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JAMA. 2014 May;311(20):2092-100. doi: 10.1001/jama.2014.4949.

Durability of class I American College of Cardiology/American Heart Association clinical practice guideline recommendations.

Author information

1
Department of Anesthesiology and Critical Care, Perelman School of Medicine, University of Pennsylvania, Philadelphia2Leonard Davis Institute of Health Economics, University of Pennsylvania, Philadelphia.
2
Division of General Internal Medicine, Department of Medicine, Perelman School of Medicine, University of Pennsylvania, Philadelphia.
3
Department of Anesthesiology and Critical Care, Perelman School of Medicine, University of Pennsylvania, Philadelphia.
4
Leonard Davis Institute of Health Economics, University of Pennsylvania, Philadelphia3Division of General Internal Medicine, Department of Medicine, Perelman School of Medicine, University of Pennsylvania, Philadelphia4Department of Health Care Management.

Abstract

IMPORTANCE:

Little is known regarding the durability of clinical practice guideline recommendations over time.

OBJECTIVE:

To characterize variations in the durability of class I ("procedure/treatment should be performed/administered") American College of Cardiology/American Heart Association (ACC/AHA) guideline recommendations.

DESIGN, SETTING, AND PARTICIPANTS:

Textual analysis by 4 independent reviewers of 11 guidelines published between 1998 and 2007 and revised between 2006 and 2013.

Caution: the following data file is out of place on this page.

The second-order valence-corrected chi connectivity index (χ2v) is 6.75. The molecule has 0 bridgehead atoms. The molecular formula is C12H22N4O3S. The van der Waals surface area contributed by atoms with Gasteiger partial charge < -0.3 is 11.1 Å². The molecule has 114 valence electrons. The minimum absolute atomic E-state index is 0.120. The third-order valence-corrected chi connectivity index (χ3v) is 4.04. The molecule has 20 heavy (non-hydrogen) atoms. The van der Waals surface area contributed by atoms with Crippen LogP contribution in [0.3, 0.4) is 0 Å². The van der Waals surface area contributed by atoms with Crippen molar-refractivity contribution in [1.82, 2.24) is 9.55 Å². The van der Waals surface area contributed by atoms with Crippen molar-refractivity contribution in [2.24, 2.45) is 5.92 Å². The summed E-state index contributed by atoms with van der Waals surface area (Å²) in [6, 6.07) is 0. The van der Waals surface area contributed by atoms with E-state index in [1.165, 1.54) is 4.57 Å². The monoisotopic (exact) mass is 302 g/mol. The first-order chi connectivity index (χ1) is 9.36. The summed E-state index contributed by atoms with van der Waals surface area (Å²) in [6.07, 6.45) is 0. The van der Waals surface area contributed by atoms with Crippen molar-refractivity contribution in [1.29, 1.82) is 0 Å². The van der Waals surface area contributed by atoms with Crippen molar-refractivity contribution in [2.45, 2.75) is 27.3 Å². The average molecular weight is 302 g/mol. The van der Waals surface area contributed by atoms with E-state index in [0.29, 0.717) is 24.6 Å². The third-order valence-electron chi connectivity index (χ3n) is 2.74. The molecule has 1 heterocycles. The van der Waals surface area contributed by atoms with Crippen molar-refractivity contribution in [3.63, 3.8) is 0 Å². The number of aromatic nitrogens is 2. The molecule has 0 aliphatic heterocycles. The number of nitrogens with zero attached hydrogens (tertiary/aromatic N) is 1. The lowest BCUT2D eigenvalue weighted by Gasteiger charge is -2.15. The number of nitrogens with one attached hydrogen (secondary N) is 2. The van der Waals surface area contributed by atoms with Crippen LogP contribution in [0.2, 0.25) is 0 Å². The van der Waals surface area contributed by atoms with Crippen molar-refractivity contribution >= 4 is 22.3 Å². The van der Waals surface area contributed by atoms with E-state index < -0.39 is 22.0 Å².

MAIN OUTCOMES AND MEASURES:

We abstracted all class I recommendations from the first of the 2 most recent versions of each guideline and identified corresponding recommendations in the subsequent version. We classified recommendations replaced by less determinate or contrary recommendations as having been downgraded or reversed; we classified recommendations for which no corresponding item could be identified as having been omitted. We tested for differences in the durability of recommendations according to guideline topic and underlying level of evidence using bivariable hypothesis tests and conditional logistic regression.

RESULTS:

Of 619 index recommendations, 495 (80.0%; 95% CI, 76.6%-83.1%) were retained in the subsequent guideline version, 57 (9.2%; 95% CI, 7.0%-11.8%) were downgraded or reversed, and 67 (10.8%; 95% CI, 8.4%-13.3%) were omitted. The percentage of recommendations retained varied across guidelines from 15.4% (95% CI, 1.9%-45.4%) to 94.1% (95% CI, 80.3%-99.3%; P < .001). Among recommendations with available information on level of evidence, 90.5% (95% CI, 83.2%-95.3%) of recommendations supported by multiple randomized studies were retained, vs 81.0% (95% CI, 74.8%-86.3%) of recommendations supported by 1 randomized trial or observational data and 73.7% (95% CI, 65.8%-80.5%) of recommendations supported by opinion (P = .001). After accounting for guideline-level factors, the probability of being downgraded, reversed, or omitted was greater for recommendations based on opinion (odds ratio, 3.14; 95% CI, 1.69-5.85; P < .001) or on 1 trial or observational data (odds ratio, 3.49; 95% CI, 1.45-8.41; P = .005) vs recommendations based on multiple trials.

CONCLUSIONS AND RELEVANCE:

The durability of class I cardiology guideline recommendations for procedures and treatments promulgated by the ACC/AHA varied across individual guidelines and levels of evidence. Downgrades, reversals, and omissions were most common among recommendations not supported by multiple randomized studies.

Comment in

PMID:
24867012
PMCID:
PMC4346183
DOI:
10.1001/jama.2014.4949
[Indexed for MEDLINE]
Free PMC Article
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